Food & Farm News
» October 24, 2005 «
Olive growers say a shortage of harvest help may force them to abandon part of their crop. The Olive Growers Council in Visalia says farmers are "struggling badly" to find enough workers. Harvest will continue into next month, but a council spokesman says as much as one quarter of the crop may not be picked at all. California produces the nation's entire crop of domestically grown olives, though imports have taken a larger share of the U.S. market.
Consumer demand for fresh figs encourages fig growers. Farmers say sales of fresh figs have been rising 25 percent a year. Most of the annual fig crop remains destined for use in cookies and other products. Farms in the central San Joaquin Valley produce virtually all of the nation's fig crop. But weather has been problematic this season. The harvest has been running as much as two weeks late, and marketers say a mid-August rainstorm damaged some figs.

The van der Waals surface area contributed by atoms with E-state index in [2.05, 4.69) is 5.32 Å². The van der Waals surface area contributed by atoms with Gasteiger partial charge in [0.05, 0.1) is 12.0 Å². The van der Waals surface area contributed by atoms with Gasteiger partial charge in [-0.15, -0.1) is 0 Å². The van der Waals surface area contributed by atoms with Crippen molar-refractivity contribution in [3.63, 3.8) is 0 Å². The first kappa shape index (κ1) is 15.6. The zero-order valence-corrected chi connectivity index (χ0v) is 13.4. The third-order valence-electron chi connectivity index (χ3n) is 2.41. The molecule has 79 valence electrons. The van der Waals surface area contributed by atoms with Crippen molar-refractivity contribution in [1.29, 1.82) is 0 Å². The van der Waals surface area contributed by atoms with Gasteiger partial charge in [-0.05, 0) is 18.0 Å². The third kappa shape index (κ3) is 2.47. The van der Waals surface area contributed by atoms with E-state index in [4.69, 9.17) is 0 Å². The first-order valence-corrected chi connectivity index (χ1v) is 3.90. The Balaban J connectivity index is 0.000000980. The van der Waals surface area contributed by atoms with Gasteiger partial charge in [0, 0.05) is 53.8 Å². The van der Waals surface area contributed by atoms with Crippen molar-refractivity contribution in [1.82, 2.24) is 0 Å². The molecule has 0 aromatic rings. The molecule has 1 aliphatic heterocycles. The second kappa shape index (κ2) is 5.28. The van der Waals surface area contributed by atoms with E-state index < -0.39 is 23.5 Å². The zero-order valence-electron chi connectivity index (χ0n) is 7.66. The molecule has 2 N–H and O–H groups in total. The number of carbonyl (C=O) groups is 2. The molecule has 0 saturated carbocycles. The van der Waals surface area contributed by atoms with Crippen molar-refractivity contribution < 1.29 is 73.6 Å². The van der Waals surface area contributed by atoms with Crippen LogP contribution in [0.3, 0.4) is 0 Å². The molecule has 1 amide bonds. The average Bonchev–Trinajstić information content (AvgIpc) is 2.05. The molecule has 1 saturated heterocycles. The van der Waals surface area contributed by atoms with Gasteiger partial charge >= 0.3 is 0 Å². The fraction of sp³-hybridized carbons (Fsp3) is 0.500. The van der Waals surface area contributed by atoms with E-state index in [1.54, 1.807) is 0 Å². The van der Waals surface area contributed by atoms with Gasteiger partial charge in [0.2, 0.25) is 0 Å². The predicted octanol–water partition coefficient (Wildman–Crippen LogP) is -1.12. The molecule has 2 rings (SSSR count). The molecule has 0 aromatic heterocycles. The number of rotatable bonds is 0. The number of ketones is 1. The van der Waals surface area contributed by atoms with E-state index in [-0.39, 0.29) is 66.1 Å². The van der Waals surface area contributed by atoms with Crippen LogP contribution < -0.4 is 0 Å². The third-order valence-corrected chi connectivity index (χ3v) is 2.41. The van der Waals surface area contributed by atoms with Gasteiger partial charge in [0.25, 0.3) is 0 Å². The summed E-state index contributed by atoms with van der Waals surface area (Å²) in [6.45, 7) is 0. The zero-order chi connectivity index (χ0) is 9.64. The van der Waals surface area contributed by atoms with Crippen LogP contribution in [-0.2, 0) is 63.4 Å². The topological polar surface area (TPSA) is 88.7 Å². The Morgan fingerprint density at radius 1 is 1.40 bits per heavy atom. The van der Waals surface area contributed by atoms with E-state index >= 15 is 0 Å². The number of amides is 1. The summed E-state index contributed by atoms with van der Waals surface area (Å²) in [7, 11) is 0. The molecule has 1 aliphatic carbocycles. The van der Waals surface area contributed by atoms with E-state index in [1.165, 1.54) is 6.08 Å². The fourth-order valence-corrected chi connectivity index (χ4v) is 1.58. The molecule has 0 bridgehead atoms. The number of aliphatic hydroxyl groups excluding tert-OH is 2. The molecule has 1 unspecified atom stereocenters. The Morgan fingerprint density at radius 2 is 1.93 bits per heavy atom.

Improved quality, sweeter varieties and new packaging have combined to propel demand for sweet corn to record levels. The U.S. Agriculture Department says the typical American eats more than 9 pounds of fresh sweet corn a year, the highest figure on record. Production of corn-on-the-cob in California has nearly doubled during the past 10 years. California ranks second, behind Florida, in sweet-corn production.
In order to make their product even more bite-sized, carrot marketers have made baby carrots smaller. Several producers now offer baby carrots that are thinner in diameter. Marketers say the slim baby carrots have been especially popular as a snack in school lunchboxes. Baby carrots account for more than two-thirds of all carrots sold. California leads the nation in carrot production, with Kern County accounting for 60 percent of the state's harvest.Top